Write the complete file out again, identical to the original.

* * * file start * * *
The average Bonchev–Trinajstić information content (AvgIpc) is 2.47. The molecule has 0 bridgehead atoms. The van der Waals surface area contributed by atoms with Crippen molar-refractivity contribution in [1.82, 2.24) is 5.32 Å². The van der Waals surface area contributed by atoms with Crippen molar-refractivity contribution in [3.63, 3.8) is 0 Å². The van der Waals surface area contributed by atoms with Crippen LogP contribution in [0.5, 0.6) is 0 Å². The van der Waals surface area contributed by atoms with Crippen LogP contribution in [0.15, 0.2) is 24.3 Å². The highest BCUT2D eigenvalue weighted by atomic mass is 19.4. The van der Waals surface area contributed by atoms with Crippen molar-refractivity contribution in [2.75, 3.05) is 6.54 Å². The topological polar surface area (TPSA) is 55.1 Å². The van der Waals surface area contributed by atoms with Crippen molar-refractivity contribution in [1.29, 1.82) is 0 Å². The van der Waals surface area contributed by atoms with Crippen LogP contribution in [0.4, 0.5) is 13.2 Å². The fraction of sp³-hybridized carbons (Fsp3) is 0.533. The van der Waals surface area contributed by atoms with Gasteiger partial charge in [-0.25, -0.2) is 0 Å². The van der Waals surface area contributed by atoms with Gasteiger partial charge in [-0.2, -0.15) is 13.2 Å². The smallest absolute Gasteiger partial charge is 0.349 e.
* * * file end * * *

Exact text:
The average Bonchev–Trinajstić information content (AvgIpc) is 2.47. The molecule has 0 bridgehead atoms. The van der Waals surface area contributed by atoms with Crippen molar-refractivity contribution in [1.82, 2.24) is 5.32 Å². The van der Waals surface area contributed by atoms with Crippen molar-refractivity contribution in [3.63, 3.8) is 0 Å². The van der Waals surface area contributed by atoms with Crippen LogP contribution in [0.5, 0.6) is 0 Å². The van der Waals surface area contributed by atoms with Crippen LogP contribution in [0.15, 0.2) is 24.3 Å². The highest BCUT2D eigenvalue weighted by atomic mass is 19.4. The van der Waals surface area contributed by atoms with Crippen molar-refractivity contribution in [2.75, 3.05) is 6.54 Å². The topological polar surface area (TPSA) is 55.1 Å². The van der Waals surface area contributed by atoms with Crippen molar-refractivity contribution in [1.29, 1.82) is 0 Å². The van der Waals surface area contributed by atoms with Crippen LogP contribution in [0.4, 0.5) is 13.2 Å². The fraction of sp³-hybridized carbons (Fsp3) is 0.533. The van der Waals surface area contributed by atoms with Gasteiger partial charge in [-0.25, -0.2) is 0 Å². The van der Waals surface area contributed by atoms with Gasteiger partial charge in [-0.2, -0.15) is 13.2 Å². The smallest absolute Gasteiger partial charge is 0.349 e.